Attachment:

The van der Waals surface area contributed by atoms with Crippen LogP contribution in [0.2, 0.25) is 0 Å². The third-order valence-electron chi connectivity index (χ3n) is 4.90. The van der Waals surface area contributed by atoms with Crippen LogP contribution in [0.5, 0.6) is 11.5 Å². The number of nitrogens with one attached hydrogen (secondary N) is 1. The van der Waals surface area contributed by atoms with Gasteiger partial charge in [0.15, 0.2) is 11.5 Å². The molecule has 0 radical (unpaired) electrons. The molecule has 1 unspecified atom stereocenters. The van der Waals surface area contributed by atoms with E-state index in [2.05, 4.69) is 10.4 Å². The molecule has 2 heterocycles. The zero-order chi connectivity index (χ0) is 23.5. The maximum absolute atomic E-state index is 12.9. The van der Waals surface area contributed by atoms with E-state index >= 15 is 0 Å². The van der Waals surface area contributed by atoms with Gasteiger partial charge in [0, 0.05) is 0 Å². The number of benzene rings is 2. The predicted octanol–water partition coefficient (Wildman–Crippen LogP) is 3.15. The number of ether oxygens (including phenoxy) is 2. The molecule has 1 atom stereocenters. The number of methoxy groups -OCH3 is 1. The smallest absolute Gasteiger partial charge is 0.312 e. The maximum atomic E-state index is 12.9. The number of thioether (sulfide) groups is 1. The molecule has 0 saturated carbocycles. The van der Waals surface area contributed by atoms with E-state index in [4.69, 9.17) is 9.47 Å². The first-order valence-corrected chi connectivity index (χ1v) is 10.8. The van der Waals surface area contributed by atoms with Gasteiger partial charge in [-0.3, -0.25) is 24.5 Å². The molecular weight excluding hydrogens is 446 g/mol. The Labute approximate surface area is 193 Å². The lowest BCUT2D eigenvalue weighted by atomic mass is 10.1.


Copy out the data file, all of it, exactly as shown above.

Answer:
The van der Waals surface area contributed by atoms with Crippen LogP contribution in [0.2, 0.25) is 0 Å². The third-order valence-electron chi connectivity index (χ3n) is 4.90. The van der Waals surface area contributed by atoms with Crippen LogP contribution in [0.5, 0.6) is 11.5 Å². The number of nitrogens with one attached hydrogen (secondary N) is 1. The van der Waals surface area contributed by atoms with Gasteiger partial charge in [0.15, 0.2) is 11.5 Å². The molecule has 0 radical (unpaired) electrons. The molecule has 1 unspecified atom stereocenters. The van der Waals surface area contributed by atoms with E-state index in [2.05, 4.69) is 10.4 Å². The molecule has 2 heterocycles. The zero-order chi connectivity index (χ0) is 23.5. The maximum absolute atomic E-state index is 12.9. The van der Waals surface area contributed by atoms with E-state index >= 15 is 0 Å². The van der Waals surface area contributed by atoms with Gasteiger partial charge in [0, 0.05) is 0 Å². The number of benzene rings is 2. The predicted octanol–water partition coefficient (Wildman–Crippen LogP) is 3.15. The number of ether oxygens (including phenoxy) is 2. The molecule has 1 atom stereocenters. The number of methoxy groups -OCH3 is 1. The smallest absolute Gasteiger partial charge is 0.312 e. The maximum atomic E-state index is 12.9. The number of thioether (sulfide) groups is 1. The molecule has 0 saturated carbocycles. The van der Waals surface area contributed by atoms with E-state index in [4.69, 9.17) is 9.47 Å². The first-order valence-corrected chi connectivity index (χ1v) is 10.8. The van der Waals surface area contributed by atoms with Gasteiger partial charge in [-0.3, -0.25) is 24.5 Å². The molecular weight excluding hydrogens is 446 g/mol. The Labute approximate surface area is 193 Å². The lowest BCUT2D eigenvalue weighted by atomic mass is 10.1.